While the present invention is particularly pertinent to petroleum products, it is equally applicable to similar products which adhere to contacting surfaces and which adherence can be avoided or reduced by the use of the present invention. Thus, the invention pertains to a wide variety of products which exhibit such adherence characteristics, for example oils and fats of animal and/or vegetable origin.
Polymeric coatings useful in the present invention exhibit a strong adherence to metals and have substantial internal strength. It is important that such polymeric coatings have strong adherence and strength inasmuch as it is desirable that the coating be used over and over again in whatever particular application it is employed. To produce a polymeric coating of this strength, a cross-linking or complexing step is employed after the polymer has been dissolved in water so that the coating material is largely made up of water enclosed or entrapped within a network of membranes. While the membranes are permeable to water, the transfer is only accomplished at a slow rate, e.g. about 0.01 lb/ft2 surface/hr. at 75° F. and 55% RH. These water permeable membranes within which water is trapped are always somewhat wet, and as such are very oleophobic and shed oil or similar sticky materials readily. While various polymeric materials are known to have this property, most such materials are inadequate for one or more reasons, e.g. the polymeric materials may either lack the quality of strong adherence or internal strength. In accordance with the invention, however, two very successful polymeric materials have been discovered for forming such oleophobic films--complexed polyarcylamide and complexed carboxymethylcellulose. These materials when dissolved in fresh or sea water are cross-linked with salts of polyvalent metals such as aluminum, chromium and iron. Typical salts include basic aluminum acetate, ferric chloride, ferrous chloride, chromic potassium sulfate, aluminum sulfate, aluminum nitrate, chromic acetate, aluminum potassium sulfate, aluminum ammonium sulfate. The speed of cross-linking varies markedly from less than a minute up to several hours depending on the type of metal available.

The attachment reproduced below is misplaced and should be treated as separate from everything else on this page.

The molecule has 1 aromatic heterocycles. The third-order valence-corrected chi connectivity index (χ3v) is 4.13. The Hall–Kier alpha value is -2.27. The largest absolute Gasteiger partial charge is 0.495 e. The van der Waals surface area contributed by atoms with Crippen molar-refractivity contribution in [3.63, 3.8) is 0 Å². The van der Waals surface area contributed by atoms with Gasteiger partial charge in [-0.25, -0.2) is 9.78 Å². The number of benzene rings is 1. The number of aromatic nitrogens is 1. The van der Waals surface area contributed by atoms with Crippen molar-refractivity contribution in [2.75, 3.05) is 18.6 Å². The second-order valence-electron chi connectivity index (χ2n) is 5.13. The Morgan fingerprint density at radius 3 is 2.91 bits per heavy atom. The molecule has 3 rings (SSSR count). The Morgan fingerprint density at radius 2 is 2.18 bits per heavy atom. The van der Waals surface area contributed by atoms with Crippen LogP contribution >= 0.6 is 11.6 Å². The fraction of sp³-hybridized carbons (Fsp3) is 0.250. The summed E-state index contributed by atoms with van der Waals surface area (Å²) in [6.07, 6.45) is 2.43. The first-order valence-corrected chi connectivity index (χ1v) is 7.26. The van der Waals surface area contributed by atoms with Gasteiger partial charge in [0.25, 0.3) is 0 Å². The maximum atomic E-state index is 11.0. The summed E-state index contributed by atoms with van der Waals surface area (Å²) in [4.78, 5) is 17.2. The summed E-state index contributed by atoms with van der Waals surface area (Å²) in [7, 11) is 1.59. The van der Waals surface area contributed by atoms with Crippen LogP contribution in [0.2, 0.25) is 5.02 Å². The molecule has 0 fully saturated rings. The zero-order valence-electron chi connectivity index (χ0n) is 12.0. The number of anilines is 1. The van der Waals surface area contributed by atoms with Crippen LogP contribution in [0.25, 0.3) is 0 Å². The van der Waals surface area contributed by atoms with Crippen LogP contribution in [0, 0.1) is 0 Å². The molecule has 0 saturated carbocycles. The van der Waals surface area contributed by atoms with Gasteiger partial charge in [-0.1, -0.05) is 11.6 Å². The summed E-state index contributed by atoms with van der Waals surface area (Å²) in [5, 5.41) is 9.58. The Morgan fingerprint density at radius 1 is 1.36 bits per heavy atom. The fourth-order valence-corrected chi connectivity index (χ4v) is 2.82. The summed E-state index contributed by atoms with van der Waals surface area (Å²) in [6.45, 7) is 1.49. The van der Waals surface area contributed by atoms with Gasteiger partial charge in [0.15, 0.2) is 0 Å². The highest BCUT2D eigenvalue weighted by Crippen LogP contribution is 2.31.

Polyacrylamide under the trade name Reten AO-1 from Hercules has been found to work very suitably with the present invention. Carboxymethylcellulose under the trade name CMC from Hercules, Incorporated also performs well with the present invention.
Polymer concentrations of about 0.25 to about 2.0% by weight in both fresh water and sea water are found to be highly suitable. Cross-linking agent solutions of from about 1 to about 5% by weight, basis water, have been used in a manner such that the resultant mixture, polymer plus cross-linking agent, is satisfactory for use. Depending upon the nature and size of the apparatus to be curved, the concentrations of these solutions can be further optimized as desired.